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Food fraud targeted by European Parliament

Alyn Smith MEP, Scottish full member of the European Parliament's Agriculture and Rural Development Committee, has hailed the passage of a European Parliament report on fraud in the food chain as "an important step" in the process of reforming Europe's food markets to ensure that last year's scandal can never happen again.

A large number of European countries, most prominently the UK and Ireland but also France, Italy, Romania, Sweden and others discovered large quantities of horse meat in a wide range of processed food products marked as beef or pork: Findus UK sold beef lasagne supplied by a French company which was 80-100% horse meat. Additionally, the painkiller phenylbutazone was found in 6 horses out of 206 sampled by the Food Standards Agency and could have ended up in the food chain (phenylbutazone is lethal in large doses). Systematic EU-wide sampling coordinated by the European Commission showed that up to 5% of tested samples had horse DNA.

The report calls for much tougher inspection and enforcement regimes, with Food and Veterinary Office audit focus to include food fraud, a legal obligation for food business operators (FBOs) to report cases, strengthened penalties against fraudsters with fines up to double the economic benefits of the fraud, and "naming and shaming" of convicted fraudulent FBOs.

Significantly, it furthermore demands a greatly boosted system of place of origin labelling, with mandatory place of origin labelling for meat in processed foods (under current rules only meat products themselves are required to be labelled e.g. lamb), and a call for a "local farming and direct sales" label to encourage shorter food chains and more direct interactions between producer and consumer, such as at farmers' markets.

Alyn said:

"Scotland is blessed with a superb natural larder packed with some of the best produce in the world. The Scottish Government Food and Drink Strategy, along with the work of Scotland Food and Drink, have done much to promote, advance and protect our agricultural production and have helped to maintain consumer confidence in the wake of the horse meat scandal.

"That crisis was a real wake up call for the integrity and stability of Europe's food production system. Although activity by criminal organisations was clearly the proximate cause, the opportunities for exploitation were clearly made available through the long, convoluted, opaque chains which we as a society have developed in order to procure our food. The news that a frozen lasagne will have reached our supermarkets through half a dozen intermediaries operating in as many countries was a real eye-opener for many, and thus exponentially increases the potential for fraudulent activities: if the revelations have done nothing else, they have at least made us much more aware of the high cost of low prices.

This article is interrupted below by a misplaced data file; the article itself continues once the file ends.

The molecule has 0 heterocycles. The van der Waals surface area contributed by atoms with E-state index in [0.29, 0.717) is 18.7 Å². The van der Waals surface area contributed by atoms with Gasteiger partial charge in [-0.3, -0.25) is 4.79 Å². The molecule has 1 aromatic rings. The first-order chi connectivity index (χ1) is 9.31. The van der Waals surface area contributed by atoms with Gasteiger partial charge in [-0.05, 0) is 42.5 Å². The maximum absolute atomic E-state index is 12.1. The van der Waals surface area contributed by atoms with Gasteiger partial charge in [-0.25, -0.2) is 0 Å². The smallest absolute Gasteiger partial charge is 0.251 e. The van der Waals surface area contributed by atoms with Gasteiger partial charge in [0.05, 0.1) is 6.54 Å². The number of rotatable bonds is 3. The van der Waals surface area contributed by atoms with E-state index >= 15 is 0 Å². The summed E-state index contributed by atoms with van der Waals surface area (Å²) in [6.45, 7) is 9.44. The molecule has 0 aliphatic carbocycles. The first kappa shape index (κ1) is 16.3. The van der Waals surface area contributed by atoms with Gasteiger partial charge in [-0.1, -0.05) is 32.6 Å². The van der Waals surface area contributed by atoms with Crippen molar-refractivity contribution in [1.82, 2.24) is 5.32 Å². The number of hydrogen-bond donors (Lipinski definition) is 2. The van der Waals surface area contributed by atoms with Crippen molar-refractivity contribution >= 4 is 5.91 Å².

"Therefore, I'm delighted that the European Parliament is taking up the fight for transparency as to where our food comes from, short supply chains and local markets. I make no apology in declaring that sourcing local does not just reduce the potential for fraud, but also has the potential to boost local economies, reduce the carbon footprint of food production and improve rural communities. Judging by the upturn in throughput at local butchers in the wake of the fraud scandal, many in Scotland have come to the same conclusion, and rightly so - Scotland's food and drink sector is an industry we should be proud of.

"Of course we need to take much stronger enforcement actions against fraudulent activity, and this report suggests a number of common sense approaches, such as ensuring that crime does not pay through dissuasive penalties. But I also believe that we need to take the opportunity to reform the whole way we do business with food. This report is a good start."